You know that having a beautiful lawn requires care and attention in the summer. But do you know how to properly maintain your lawn in the winter, too? Many factors affect the health and strength of your grass during this dormant season, too.
Learn how to maintain the best grass height for winter so you can keep your turf looking good all year long. With the right care, conditions will be right for a lush, green lawn when spring rolls around again.
Grass height for winter
For starters, cutting back grasses for the winter is important for the care of the grass. Northern grasses, including the types grown in Northeastern Ohio, shouldn’t be left long during the cold, snowy winter months. Leaving grass long provides a meal for insects and small animals, such as voles, who feed on grass under snow cover during the winter season. It also puts your lawn at risk of disease, providing an opportune place for mold and bacteria to take over.
To preserve the health of your lawn, keep mowing until the grass is dormant. Then you give your grass a break from cuts as you prepare it for the long winter months.
Short or long grass for winter?
It’s important to choose the right grass height for winter. An improper cut can cause stress to the plant. If it’s too short, the cold weather can stress or damage the roots or leaves. If it’s too long, the grass is at risk for disease such as snow mold.
Snow mold is caused by excessive water, thatch, debris, and leaves, all of which keep the grass overly wet. The cold and damp then provides a breeding ground for disease. Cut your grasses back for winter to avoid contributing to these conditions, and make sure to also clear out extra leaves and debris before the snow starts to fly.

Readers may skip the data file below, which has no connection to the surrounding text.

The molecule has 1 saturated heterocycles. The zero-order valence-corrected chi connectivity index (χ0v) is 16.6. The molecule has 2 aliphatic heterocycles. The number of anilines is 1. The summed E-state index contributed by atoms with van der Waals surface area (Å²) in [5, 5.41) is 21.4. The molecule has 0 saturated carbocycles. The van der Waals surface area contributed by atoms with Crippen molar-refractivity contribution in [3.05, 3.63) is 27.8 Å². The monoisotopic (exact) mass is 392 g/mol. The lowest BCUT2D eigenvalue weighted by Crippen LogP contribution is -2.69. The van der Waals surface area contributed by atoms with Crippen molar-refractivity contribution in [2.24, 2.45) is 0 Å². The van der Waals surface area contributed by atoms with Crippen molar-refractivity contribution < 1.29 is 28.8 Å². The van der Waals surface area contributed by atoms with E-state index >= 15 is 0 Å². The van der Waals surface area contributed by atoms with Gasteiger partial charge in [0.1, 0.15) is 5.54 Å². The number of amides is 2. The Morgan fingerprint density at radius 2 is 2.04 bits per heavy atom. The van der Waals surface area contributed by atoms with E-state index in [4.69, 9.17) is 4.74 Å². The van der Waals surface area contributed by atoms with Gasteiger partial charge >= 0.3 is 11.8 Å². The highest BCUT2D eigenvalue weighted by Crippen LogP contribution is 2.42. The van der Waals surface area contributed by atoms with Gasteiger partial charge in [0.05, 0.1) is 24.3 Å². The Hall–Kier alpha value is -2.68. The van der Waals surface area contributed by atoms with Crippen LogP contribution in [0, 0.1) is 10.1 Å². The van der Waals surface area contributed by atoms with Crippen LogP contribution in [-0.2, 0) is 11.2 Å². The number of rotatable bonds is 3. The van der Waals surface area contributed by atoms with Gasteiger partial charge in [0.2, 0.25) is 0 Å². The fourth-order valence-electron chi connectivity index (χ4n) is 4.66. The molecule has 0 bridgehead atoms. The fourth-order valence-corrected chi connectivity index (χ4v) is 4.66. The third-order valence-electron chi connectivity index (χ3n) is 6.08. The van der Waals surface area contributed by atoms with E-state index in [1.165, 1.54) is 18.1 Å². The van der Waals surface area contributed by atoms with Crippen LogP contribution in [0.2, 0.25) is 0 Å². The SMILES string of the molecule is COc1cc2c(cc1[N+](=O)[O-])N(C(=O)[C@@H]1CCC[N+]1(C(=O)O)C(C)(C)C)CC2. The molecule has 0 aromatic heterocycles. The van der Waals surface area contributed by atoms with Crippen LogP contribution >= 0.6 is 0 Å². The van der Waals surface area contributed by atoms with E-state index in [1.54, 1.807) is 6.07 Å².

Does grass grow in winter?
Grass does grow in the winter season if temperatures are right. Before deciding on the height you’ll cut your grass, you need to determine whether your lawn is still growing. Grass will keep growing if the daytime temperatures stay above 55 degrees during the day. When winter truly settles in and the daytime temperatures stop rising above 50 degrees, the grass will slow down and stop growing.
The best grass height for winter
The ideal grass height for the winter season is between 2” and 2.5”. This keeps the grass short enough to resist the spread of disease, but not so short that it becomes overly stressed by cold temperatures.
As temperatures decrease and growth slows down, you can gradually reduce the height of your blades when mowing until they reach this optimal length. Make sure the last few trims of the fall season are at this short height. You can end mowing for the season when the first frost arrives.
How to keep grass green in winter
Once you’ve fine-tuned the proper height to cut your grass for winter, you may wonder whether you should provide your grass food for winter, too. After all, the extreme weather conditions winter can bring can take a toll on grass. But since lawns go dormant when the freezing cold temperatures arrive, it’s best to do your prep before that happens.
Fall is the best time to fertilize grass, because the plant is actively growing its root system, making it a peak growing season. To keep grass green and healthy in winter, fertilize it in the fall. A little advance treatment will help your lawn maintain its color and vibrancy until growing season begins again in the spring.
The best grass fertilizer for winter
Applying a winter fertilizer in the fall is appropriate for cool-season grasses such as fescue or bluegrass, but warm-season grasses like Bermuda and zoysia do better with a spring fertilizer. You can put down a winterizer in November for cool-season grasses and pick back up with fertilizing in the spring when temps start to rise again and the root system resumes growth.
Proper care, feeding, and cutting of your grasses for the winter will ensure you maintain a lush and healthy lawn all year long. For more details on winter lawn care or to sign up for a lawn care package where we do the work for you, contact Grass Master today.